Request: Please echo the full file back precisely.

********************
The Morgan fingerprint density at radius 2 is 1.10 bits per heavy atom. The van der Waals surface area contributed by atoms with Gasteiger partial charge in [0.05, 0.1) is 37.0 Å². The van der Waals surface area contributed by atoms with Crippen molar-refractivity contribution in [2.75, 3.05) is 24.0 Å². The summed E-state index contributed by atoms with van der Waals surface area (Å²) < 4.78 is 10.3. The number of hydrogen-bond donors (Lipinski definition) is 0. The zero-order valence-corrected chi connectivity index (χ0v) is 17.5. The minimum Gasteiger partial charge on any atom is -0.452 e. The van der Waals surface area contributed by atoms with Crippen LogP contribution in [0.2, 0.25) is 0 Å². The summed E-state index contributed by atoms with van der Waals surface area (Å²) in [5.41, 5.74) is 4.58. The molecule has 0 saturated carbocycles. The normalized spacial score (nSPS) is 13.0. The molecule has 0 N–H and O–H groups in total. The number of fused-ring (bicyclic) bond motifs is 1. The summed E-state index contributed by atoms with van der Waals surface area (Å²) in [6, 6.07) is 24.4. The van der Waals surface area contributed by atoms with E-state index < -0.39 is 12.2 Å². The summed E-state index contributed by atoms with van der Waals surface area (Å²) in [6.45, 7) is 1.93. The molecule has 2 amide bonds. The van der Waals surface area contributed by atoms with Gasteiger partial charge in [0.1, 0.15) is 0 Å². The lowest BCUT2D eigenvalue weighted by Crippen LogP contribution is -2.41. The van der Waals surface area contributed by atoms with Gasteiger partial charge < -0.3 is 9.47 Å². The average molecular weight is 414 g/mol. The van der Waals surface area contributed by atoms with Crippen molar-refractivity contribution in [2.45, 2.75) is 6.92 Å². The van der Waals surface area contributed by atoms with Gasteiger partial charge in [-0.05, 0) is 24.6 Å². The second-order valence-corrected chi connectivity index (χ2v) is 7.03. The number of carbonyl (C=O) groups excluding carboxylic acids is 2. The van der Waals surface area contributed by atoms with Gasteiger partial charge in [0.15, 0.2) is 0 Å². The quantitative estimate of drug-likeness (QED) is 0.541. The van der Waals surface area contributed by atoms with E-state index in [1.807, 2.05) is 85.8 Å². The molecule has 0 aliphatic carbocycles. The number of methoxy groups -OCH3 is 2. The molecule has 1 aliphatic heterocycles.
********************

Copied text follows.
The Morgan fingerprint density at radius 2 is 1.10 bits per heavy atom. The van der Waals surface area contributed by atoms with Gasteiger partial charge in [0.05, 0.1) is 37.0 Å². The van der Waals surface area contributed by atoms with Crippen molar-refractivity contribution in [2.75, 3.05) is 24.0 Å². The summed E-state index contributed by atoms with van der Waals surface area (Å²) < 4.78 is 10.3. The number of hydrogen-bond donors (Lipinski definition) is 0. The zero-order valence-corrected chi connectivity index (χ0v) is 17.5. The minimum Gasteiger partial charge on any atom is -0.452 e. The van der Waals surface area contributed by atoms with Crippen LogP contribution in [0.2, 0.25) is 0 Å². The summed E-state index contributed by atoms with van der Waals surface area (Å²) in [5.41, 5.74) is 4.58. The molecule has 0 saturated carbocycles. The normalized spacial score (nSPS) is 13.0. The molecule has 0 N–H and O–H groups in total. The number of fused-ring (bicyclic) bond motifs is 1. The summed E-state index contributed by atoms with van der Waals surface area (Å²) in [6, 6.07) is 24.4. The van der Waals surface area contributed by atoms with E-state index < -0.39 is 12.2 Å². The summed E-state index contributed by atoms with van der Waals surface area (Å²) in [6.45, 7) is 1.93. The molecule has 2 amide bonds. The van der Waals surface area contributed by atoms with Gasteiger partial charge in [0.1, 0.15) is 0 Å². The lowest BCUT2D eigenvalue weighted by Crippen LogP contribution is -2.41. The van der Waals surface area contributed by atoms with Gasteiger partial charge < -0.3 is 9.47 Å². The average molecular weight is 414 g/mol. The van der Waals surface area contributed by atoms with Crippen molar-refractivity contribution in [2.45, 2.75) is 6.92 Å². The van der Waals surface area contributed by atoms with Gasteiger partial charge in [-0.05, 0) is 24.6 Å². The second-order valence-corrected chi connectivity index (χ2v) is 7.03. The number of carbonyl (C=O) groups excluding carboxylic acids is 2. The van der Waals surface area contributed by atoms with Gasteiger partial charge in [0.15, 0.2) is 0 Å². The quantitative estimate of drug-likeness (QED) is 0.541. The van der Waals surface area contributed by atoms with E-state index in [1.807, 2.05) is 85.8 Å². The molecule has 0 aliphatic carbocycles. The number of methoxy groups -OCH3 is 2. The molecule has 1 aliphatic heterocycles.